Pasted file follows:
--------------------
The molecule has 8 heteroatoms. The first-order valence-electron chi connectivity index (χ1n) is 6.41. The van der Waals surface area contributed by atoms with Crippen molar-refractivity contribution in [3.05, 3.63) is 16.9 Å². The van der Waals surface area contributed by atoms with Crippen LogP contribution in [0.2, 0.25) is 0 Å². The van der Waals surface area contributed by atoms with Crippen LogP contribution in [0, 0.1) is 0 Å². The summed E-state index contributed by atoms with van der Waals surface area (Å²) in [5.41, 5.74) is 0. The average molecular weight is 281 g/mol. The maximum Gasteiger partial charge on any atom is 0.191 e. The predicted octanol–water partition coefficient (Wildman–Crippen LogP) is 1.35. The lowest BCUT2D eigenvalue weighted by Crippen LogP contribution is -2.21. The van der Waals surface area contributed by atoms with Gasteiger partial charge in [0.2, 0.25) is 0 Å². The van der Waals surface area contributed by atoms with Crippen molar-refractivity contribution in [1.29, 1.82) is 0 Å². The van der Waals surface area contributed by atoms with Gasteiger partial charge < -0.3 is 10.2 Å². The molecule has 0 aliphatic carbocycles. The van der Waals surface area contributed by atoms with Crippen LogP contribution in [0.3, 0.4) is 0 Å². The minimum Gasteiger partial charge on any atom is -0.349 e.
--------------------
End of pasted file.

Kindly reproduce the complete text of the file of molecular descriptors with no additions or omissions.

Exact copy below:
The molecule has 8 heteroatoms. The first-order valence-electron chi connectivity index (χ1n) is 6.41. The van der Waals surface area contributed by atoms with Crippen molar-refractivity contribution in [3.05, 3.63) is 16.9 Å². The van der Waals surface area contributed by atoms with Crippen LogP contribution in [0.2, 0.25) is 0 Å². The van der Waals surface area contributed by atoms with Crippen LogP contribution in [0, 0.1) is 0 Å². The summed E-state index contributed by atoms with van der Waals surface area (Å²) in [5.41, 5.74) is 0. The average molecular weight is 281 g/mol. The maximum Gasteiger partial charge on any atom is 0.191 e. The predicted octanol–water partition coefficient (Wildman–Crippen LogP) is 1.35. The lowest BCUT2D eigenvalue weighted by Crippen LogP contribution is -2.21. The van der Waals surface area contributed by atoms with Gasteiger partial charge in [0.2, 0.25) is 0 Å². The van der Waals surface area contributed by atoms with Crippen molar-refractivity contribution in [1.29, 1.82) is 0 Å². The van der Waals surface area contributed by atoms with Gasteiger partial charge < -0.3 is 10.2 Å². The molecule has 0 aliphatic carbocycles. The van der Waals surface area contributed by atoms with Crippen LogP contribution in [0.3, 0.4) is 0 Å². The minimum Gasteiger partial charge on any atom is -0.349 e.